With the help of local gardening enthusiasts, some children in Derry are learning the valuable lesson that a well-tended patch of ground can yield a bountiful harvest.
Derry Garden Club members are working with children from the Boys and Girls Club of Greater Derry on a community garden project, now in its second year. Recently, club members worked with about 20 children, planting seeds and transplanting young plants.
The worthy goal is to teach children to see how the garden evolves through the season as it is tended and also to offer lessons about healthy eating. Throughout the growing season, children will get to taste the fruits of their labor. For some, the taste of truly fresh vegetables may be a life-changing revelation.
In addition to the Garden Club, a number of local groups have been involved with the project. In preparation for the planting season, local Rotarians helped clear weeds and invasive plants from the garden site.
It's part of the Derry Garden Club's commitment to the national garden club effort to "Beautify Blight" and create community gardens for learning and enjoyment from otherwise not-so-attractive spots, club member and project advisor Blanche Garone told reporter Julie Huss.
Experts from Sticks and Stones Farm in Center Barnstead are helping set up a hydroponic garden as well. With hydroponics, plants can be rooted and grown without the use of traditional soil. Garone also hopes to involve horticulture students from Pinkerton Academy in the project.
Children, like tender seedlings, need nurturing to grow and thrive. The Garden Club project lets kids have fun and get their hands dirty, all while teaching valuable lessons about caring for the earth.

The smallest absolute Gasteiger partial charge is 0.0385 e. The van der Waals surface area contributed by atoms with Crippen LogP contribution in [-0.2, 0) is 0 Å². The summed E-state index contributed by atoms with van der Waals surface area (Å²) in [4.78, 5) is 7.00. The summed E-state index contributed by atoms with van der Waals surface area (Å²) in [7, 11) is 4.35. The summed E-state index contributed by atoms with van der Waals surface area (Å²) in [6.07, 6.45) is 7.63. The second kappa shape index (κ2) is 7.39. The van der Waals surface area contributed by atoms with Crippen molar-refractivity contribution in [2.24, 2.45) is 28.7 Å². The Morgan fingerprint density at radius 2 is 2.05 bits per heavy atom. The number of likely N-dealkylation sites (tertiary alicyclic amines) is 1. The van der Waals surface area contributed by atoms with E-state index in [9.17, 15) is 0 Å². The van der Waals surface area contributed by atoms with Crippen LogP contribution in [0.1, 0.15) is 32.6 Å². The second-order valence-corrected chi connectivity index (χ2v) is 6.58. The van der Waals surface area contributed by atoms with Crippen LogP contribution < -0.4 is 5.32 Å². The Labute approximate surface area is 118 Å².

It's a good program. We wish them sunny skies and gentle rains.
Alert system gets the word out quickly
New technology is making it easier for police in Londonderry to get vital public safety messages to residents.
"We were using reverse 911," Eric Ledoux, an information technology specialist with the Police Department, told reporter Suzanne Laurent. "But it only covered land lines and a lot of people have switched over to using cell phones."
So Londonderry police have adopted a new alert program run through a computer-based system called Nixle. Residents who sign up for the program can have alerts sent to their computers by e-mail or to their cell phones by text message.
The system is used to get important information to residents quickly. It will be used to notify residents about dangerous weather, road closures and traffic problems caused by serious car accidents or heavy road construction. It can be used to alert residents to criminal activity in a given area and instruct them to stay either in or away from their homes when a dangerous offender may be on the loose.
The system can be invaluable in helping to find lost children or Alzheimer's patients.
There is no cost to the town or to residents using the service, although their cell-phone providers may charge them for receiving a text message.
Citizens can select the type of alerts they want sent to their cell phone and which they would rather receive in an e-mail. There are also options for receiving alerts from surrounding towns.
The more information people have about what is happening in their community, the better. People can use that information to make their own decisions on issues as simple as what route to take to work. They can use information about other dangers to assess the risk to themselves and their families.
Londonderry police should be commended for seeking ways to get that information to the public as efficiently as possible.
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